February 10, 2017: The day I found out my father died

The morning sunrise over Tomsk, Russia, where I Iearned of my father’s passing at the age of 73. He is now part of that sunshine, everyday rising and setting as it has for centuries and millenia over many generations of people and will continue to do so until the end of time.

Like my father, I fundamentally believe in the goodness of humankind and life overall. I do not believe death is the end but I also don’t attribute any one characteristic to it. It, death, simply is, as is life itself. Years ago I would’ve contemplated the meaning but now, after travelling so much of the world, meeting people, seeing how they live and work and, most importantly, simply getting older, I’ve learned to just let some things be. Life is not fair but according to what criteria? Life just is, death just is.

I knew I’d cry at your passing, Dad, I just didn’t think it would happen so soon. All the shoulda coulda wouldas start popping into mind, about which you warned me not to let them interfere with my life. ‘Do what you need to do and be done with it already,’ is what you used to say. ‘Wants become needs,’ you warned. Problem is, sometimes I have a hard time figuring out what is a need and what is a want. I was hoping for a few more years of chats and wisdom from you, but I should’ve known better.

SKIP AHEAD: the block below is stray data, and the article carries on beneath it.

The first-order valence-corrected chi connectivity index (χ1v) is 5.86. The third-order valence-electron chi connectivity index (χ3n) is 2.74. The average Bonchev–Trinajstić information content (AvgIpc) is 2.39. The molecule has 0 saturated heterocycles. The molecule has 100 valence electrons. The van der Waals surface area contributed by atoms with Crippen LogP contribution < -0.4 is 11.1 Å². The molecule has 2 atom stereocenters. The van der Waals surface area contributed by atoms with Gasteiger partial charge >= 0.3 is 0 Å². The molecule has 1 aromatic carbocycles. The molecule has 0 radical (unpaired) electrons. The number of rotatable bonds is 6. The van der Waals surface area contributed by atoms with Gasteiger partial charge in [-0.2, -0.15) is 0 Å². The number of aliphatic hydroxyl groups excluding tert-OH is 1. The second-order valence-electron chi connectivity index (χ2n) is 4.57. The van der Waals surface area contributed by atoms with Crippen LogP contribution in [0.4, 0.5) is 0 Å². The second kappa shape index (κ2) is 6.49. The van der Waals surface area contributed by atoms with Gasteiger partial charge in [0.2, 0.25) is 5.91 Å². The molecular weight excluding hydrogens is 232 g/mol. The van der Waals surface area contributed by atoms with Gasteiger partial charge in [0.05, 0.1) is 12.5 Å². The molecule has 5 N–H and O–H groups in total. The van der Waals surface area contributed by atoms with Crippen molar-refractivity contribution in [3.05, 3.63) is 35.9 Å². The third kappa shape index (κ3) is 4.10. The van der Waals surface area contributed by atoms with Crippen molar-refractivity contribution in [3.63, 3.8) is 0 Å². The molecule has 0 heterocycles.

I am happy that you went peacefully and, as you told me the last time we spoke, ‘I can still think.’ It’s to that which I have to look forward to in my old age. I still see that last email from you within the first page and I realize no more of those will come. Shoulda, coulda, woulda, but how much can we know? Like trading stocks, of which you were so fond, we can only trade in real time using what we know at the moment. We all thought you’d make it to Nick and Natasha’s wedding, but your body couldn’t hold up.

Life isn’t about fairness, it just is. Death is a very sad part of that life. It’s the closure of one generation so the next can take over. As your father passed at the young age of 73, I wonder if that was on your mind. Your father moved from Ukraine, you moved from the country, and I’ve just moved because of the decisions you and your families made.

I thank you for the possibilites you have given me and my brothers, sister, nieces and my mother. We did a lot in life and will continue to do so. Again I cry at your loss but I seem to have no one reason to do so, I just do. I read the condolences from others and am surprised by just how far your reach went. I wish I can be even half as great as that.

Dad, I’m sorry I didn’t come home this vacation to see you one last time. Shoulda coulda woulda, but I don’t think you minded, you also had other things to do. You worked right up until the time you died. And in response to my concern for your health you said, ‘Well, if I’m dead, I’m dead.’ Yes, that is how it is. But it’s still painful for those of us you left behind.

Dad, I love you, I miss you already and I hope we meet again sometime later, a thought that is very much real to me now. I need to go now to catch a train, but I’ll see you soon one last time.

Lots of love from your travelling son,

Steve